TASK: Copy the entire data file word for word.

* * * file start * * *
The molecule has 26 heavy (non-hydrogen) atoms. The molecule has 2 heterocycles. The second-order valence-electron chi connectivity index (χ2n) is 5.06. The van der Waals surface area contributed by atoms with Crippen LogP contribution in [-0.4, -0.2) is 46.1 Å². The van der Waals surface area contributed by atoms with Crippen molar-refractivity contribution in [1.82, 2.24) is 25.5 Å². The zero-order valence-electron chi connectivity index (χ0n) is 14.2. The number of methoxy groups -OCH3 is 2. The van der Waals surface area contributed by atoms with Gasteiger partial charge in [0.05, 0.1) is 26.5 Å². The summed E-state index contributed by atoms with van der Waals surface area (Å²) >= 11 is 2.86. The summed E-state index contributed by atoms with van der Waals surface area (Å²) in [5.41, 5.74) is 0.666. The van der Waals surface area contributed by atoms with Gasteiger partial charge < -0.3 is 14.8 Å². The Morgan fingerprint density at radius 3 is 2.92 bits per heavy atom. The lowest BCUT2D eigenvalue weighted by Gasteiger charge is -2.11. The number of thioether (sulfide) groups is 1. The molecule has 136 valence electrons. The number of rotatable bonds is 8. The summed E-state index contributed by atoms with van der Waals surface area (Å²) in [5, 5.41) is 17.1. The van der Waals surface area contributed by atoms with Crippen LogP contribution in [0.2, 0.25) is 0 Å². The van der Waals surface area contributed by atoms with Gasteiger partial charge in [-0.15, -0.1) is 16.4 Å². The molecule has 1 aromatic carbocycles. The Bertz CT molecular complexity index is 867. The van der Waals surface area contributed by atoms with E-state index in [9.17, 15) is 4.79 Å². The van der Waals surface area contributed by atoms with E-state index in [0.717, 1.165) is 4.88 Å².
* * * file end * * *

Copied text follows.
The molecule has 26 heavy (non-hydrogen) atoms. The molecule has 2 heterocycles. The second-order valence-electron chi connectivity index (χ2n) is 5.06. The van der Waals surface area contributed by atoms with Crippen LogP contribution in [-0.4, -0.2) is 46.1 Å². The van der Waals surface area contributed by atoms with Crippen molar-refractivity contribution in [1.82, 2.24) is 25.5 Å². The zero-order valence-electron chi connectivity index (χ0n) is 14.2. The number of methoxy groups -OCH3 is 2. The van der Waals surface area contributed by atoms with Gasteiger partial charge in [0.05, 0.1) is 26.5 Å². The summed E-state index contributed by atoms with van der Waals surface area (Å²) >= 11 is 2.86. The summed E-state index contributed by atoms with van der Waals surface area (Å²) in [5.41, 5.74) is 0.666. The van der Waals surface area contributed by atoms with Gasteiger partial charge < -0.3 is 14.8 Å². The Morgan fingerprint density at radius 3 is 2.92 bits per heavy atom. The lowest BCUT2D eigenvalue weighted by Gasteiger charge is -2.11. The number of thioether (sulfide) groups is 1. The molecule has 136 valence electrons. The number of rotatable bonds is 8. The summed E-state index contributed by atoms with van der Waals surface area (Å²) in [5, 5.41) is 17.1. The van der Waals surface area contributed by atoms with Crippen LogP contribution in [0.2, 0.25) is 0 Å². The van der Waals surface area contributed by atoms with Gasteiger partial charge in [-0.15, -0.1) is 16.4 Å². The molecule has 1 aromatic carbocycles. The Bertz CT molecular complexity index is 867. The van der Waals surface area contributed by atoms with E-state index in [9.17, 15) is 4.79 Å². The van der Waals surface area contributed by atoms with E-state index in [0.717, 1.165) is 4.88 Å².